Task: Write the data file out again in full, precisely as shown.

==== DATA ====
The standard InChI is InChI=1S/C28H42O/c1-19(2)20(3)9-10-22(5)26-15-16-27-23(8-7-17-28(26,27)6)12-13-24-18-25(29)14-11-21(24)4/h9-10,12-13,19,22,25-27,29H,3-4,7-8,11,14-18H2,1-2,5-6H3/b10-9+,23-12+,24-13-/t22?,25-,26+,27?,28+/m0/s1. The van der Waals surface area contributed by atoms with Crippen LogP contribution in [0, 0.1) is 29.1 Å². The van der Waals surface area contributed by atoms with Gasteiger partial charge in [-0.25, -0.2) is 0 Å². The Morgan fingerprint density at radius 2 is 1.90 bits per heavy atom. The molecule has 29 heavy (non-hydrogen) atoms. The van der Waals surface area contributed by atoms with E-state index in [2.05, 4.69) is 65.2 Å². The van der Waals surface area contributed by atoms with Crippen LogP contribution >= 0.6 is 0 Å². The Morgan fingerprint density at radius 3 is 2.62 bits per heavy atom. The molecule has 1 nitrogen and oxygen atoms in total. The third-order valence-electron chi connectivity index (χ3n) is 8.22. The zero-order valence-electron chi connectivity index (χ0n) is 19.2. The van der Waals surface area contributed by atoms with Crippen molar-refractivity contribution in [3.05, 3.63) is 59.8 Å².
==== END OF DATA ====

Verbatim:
The standard InChI is InChI=1S/C28H42O/c1-19(2)20(3)9-10-22(5)26-15-16-27-23(8-7-17-28(26,27)6)12-13-24-18-25(29)14-11-21(24)4/h9-10,12-13,19,22,25-27,29H,3-4,7-8,11,14-18H2,1-2,5-6H3/b10-9+,23-12+,24-13-/t22?,25-,26+,27?,28+/m0/s1. The van der Waals surface area contributed by atoms with Crippen LogP contribution in [0, 0.1) is 29.1 Å². The van der Waals surface area contributed by atoms with Gasteiger partial charge in [-0.25, -0.2) is 0 Å². The Morgan fingerprint density at radius 2 is 1.90 bits per heavy atom. The molecule has 29 heavy (non-hydrogen) atoms. The van der Waals surface area contributed by atoms with E-state index in [2.05, 4.69) is 65.2 Å². The van der Waals surface area contributed by atoms with Crippen LogP contribution >= 0.6 is 0 Å². The Morgan fingerprint density at radius 3 is 2.62 bits per heavy atom. The molecule has 1 nitrogen and oxygen atoms in total. The third-order valence-electron chi connectivity index (χ3n) is 8.22. The zero-order valence-electron chi connectivity index (χ0n) is 19.2. The van der Waals surface area contributed by atoms with Crippen molar-refractivity contribution in [3.05, 3.63) is 59.8 Å².